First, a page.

IPL: Before and After
    IPL can reduce the redness associated with Rosacea or lighten dark circles under the eyes caused by clusters of blood vessels showing through the skin. Several sessions of IPL vaporize the blood vessels, leaving the surface skin undamaged. IPL can also remove unwanted pigmentation (like melasma and age spots) by destroying pigmented cells.  IPL also stimulates collagen production, which can reduce fine lines and wrinkles.

    Cosmetic Filler Basics
    Cosmetic fillers are substances that help smooth facial wrinkles and folds by bulking up the tissue underneath. The fillers are injected directly into problem areas in hopes of reducing wrinkle lines and facial creases. Collagen, a natural firming fiber, is the oldest and best-known cosmetic filler. Newer alternatives include hyaluronic acid, calcium hydroxyapatite, and ordinary fat harvested from your own thigh or belly.

    Cosmetic Filler: Before and After
    The results of hyaluronic acid injection, shown here on the right, can last nine months or longer. The results of collagen injections vary but may need to be repeated every three to six months. The effects of injecting a wrinkle with fat cells are often permanent. Another filler that yields permanent results is polymethyl methacrylate or PMMA. PMMA has long been used by surgeons in bone cement for joint replacement, but is now approved for cosmetic procedures.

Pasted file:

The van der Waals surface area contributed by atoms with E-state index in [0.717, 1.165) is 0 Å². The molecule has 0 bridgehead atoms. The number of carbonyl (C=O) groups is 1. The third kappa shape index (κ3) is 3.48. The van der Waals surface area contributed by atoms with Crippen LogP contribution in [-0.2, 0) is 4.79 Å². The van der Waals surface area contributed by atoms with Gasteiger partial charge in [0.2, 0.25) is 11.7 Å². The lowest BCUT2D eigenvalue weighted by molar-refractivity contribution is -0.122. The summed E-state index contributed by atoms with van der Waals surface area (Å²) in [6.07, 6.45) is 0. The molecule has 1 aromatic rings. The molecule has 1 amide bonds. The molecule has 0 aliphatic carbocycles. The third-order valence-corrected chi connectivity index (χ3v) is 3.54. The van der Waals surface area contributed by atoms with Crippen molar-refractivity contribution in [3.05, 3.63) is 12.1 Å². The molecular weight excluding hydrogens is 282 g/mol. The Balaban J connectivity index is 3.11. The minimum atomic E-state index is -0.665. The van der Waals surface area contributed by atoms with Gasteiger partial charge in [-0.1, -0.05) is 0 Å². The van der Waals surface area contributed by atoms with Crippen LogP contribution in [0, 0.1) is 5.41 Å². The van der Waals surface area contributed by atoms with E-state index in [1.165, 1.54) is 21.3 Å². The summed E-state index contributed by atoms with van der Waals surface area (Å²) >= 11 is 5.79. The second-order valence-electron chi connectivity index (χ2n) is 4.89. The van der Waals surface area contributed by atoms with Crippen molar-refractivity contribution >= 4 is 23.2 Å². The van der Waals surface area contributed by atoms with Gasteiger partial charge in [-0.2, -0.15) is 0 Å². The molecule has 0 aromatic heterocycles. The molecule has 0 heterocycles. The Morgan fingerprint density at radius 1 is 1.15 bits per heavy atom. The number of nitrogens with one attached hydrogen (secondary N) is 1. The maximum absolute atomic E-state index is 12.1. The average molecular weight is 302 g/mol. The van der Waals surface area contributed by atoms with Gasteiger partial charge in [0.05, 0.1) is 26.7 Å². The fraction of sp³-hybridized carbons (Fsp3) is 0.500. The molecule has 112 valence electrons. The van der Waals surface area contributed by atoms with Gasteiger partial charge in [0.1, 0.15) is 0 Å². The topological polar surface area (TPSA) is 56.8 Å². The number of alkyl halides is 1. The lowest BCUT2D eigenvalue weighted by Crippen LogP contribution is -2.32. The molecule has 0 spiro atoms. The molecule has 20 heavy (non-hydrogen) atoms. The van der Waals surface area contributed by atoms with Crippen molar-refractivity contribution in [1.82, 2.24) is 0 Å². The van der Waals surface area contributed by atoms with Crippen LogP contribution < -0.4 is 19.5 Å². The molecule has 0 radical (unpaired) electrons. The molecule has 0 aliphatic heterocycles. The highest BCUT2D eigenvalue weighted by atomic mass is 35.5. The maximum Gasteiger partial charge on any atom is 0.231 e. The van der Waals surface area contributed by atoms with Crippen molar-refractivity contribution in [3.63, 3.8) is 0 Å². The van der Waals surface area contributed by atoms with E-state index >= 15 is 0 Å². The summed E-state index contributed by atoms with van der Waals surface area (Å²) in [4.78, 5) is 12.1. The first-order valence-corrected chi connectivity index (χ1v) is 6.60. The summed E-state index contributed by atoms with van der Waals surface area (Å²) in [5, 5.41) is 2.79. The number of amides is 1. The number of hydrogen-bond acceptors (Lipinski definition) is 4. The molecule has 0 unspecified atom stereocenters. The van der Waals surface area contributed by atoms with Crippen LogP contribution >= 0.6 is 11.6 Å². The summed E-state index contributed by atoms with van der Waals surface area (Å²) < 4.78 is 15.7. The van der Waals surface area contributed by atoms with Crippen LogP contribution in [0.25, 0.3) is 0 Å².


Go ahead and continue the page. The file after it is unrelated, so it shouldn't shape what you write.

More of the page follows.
Cosmetic Filler: Beyond Wrinkles
    Today’s cosmetic fillers have become sophisticated enough to treat problems beyond fine lines and wrinkles. Here, a middle-aged woman’s “sunken cheek” is plumped up with a filler made from human tissue.

    Cosmetic Filler for Dark Circles: Before & After
    Fillers can also mask tired-looking “bags” and dark circles under the eyes. By filling in the hollow area around the eye socket, this strategy reduces shadows, puffiness, and sunken eye appearance.

    Cosmetic Filler for Lips: Before and After
    Many of the same cosmetic fillers used to treat wrinkles and dark circles can also plump up the lips. Collagen and hyaluronic acid injections have a temporary effect. Injecting the lips with fat cells sometimes achieves permanent results.

    Making the Decision